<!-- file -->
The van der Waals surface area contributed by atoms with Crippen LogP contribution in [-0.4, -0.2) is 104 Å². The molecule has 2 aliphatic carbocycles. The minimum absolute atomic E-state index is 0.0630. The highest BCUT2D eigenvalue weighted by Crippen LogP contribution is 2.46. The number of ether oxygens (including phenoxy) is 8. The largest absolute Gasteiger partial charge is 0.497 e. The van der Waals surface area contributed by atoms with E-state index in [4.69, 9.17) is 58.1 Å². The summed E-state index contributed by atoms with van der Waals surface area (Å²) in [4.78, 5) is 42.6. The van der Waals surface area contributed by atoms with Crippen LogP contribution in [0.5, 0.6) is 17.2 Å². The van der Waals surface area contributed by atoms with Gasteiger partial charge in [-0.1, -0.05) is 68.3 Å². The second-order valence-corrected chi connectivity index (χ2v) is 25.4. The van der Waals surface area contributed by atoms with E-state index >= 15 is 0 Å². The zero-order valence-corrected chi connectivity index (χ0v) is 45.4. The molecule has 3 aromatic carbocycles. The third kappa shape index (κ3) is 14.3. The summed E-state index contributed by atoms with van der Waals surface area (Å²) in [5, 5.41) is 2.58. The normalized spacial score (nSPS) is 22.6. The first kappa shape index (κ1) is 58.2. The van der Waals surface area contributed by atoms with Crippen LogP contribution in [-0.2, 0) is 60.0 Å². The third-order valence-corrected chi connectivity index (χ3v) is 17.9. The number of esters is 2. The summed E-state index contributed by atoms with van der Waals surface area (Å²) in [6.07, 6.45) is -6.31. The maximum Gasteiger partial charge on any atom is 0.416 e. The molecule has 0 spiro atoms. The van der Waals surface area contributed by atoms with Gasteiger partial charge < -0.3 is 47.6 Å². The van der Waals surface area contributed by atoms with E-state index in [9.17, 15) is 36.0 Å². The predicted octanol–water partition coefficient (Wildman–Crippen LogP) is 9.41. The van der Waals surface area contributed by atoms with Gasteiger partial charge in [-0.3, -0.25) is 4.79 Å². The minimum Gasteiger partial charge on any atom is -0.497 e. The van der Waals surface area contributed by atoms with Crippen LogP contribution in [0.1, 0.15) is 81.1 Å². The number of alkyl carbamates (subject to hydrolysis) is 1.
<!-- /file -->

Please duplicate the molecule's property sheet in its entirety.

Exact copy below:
The van der Waals surface area contributed by atoms with Crippen LogP contribution in [-0.4, -0.2) is 104 Å². The molecule has 2 aliphatic carbocycles. The minimum absolute atomic E-state index is 0.0630. The highest BCUT2D eigenvalue weighted by Crippen LogP contribution is 2.46. The number of ether oxygens (including phenoxy) is 8. The largest absolute Gasteiger partial charge is 0.497 e. The van der Waals surface area contributed by atoms with E-state index in [4.69, 9.17) is 58.1 Å². The summed E-state index contributed by atoms with van der Waals surface area (Å²) in [4.78, 5) is 42.6. The van der Waals surface area contributed by atoms with Crippen LogP contribution in [0.5, 0.6) is 17.2 Å². The van der Waals surface area contributed by atoms with Gasteiger partial charge in [-0.1, -0.05) is 68.3 Å². The second-order valence-corrected chi connectivity index (χ2v) is 25.4. The van der Waals surface area contributed by atoms with E-state index >= 15 is 0 Å². The zero-order valence-corrected chi connectivity index (χ0v) is 45.4. The molecule has 3 aromatic carbocycles. The third kappa shape index (κ3) is 14.3. The summed E-state index contributed by atoms with van der Waals surface area (Å²) in [5, 5.41) is 2.58. The normalized spacial score (nSPS) is 22.6. The first kappa shape index (κ1) is 58.2. The van der Waals surface area contributed by atoms with Crippen LogP contribution in [-0.2, 0) is 60.0 Å². The third-order valence-corrected chi connectivity index (χ3v) is 17.9. The number of esters is 2. The summed E-state index contributed by atoms with van der Waals surface area (Å²) in [6.07, 6.45) is -6.31. The maximum Gasteiger partial charge on any atom is 0.416 e. The molecule has 0 spiro atoms. The van der Waals surface area contributed by atoms with Gasteiger partial charge < -0.3 is 47.6 Å². The van der Waals surface area contributed by atoms with E-state index in [9.17, 15) is 36.0 Å². The predicted octanol–water partition coefficient (Wildman–Crippen LogP) is 9.41. The van der Waals surface area contributed by atoms with Gasteiger partial charge in [-0.3, -0.25) is 4.79 Å². The minimum Gasteiger partial charge on any atom is -0.497 e. The van der Waals surface area contributed by atoms with Crippen LogP contribution in [0.1, 0.15) is 81.1 Å². The number of alkyl carbamates (subject to hydrolysis) is 1.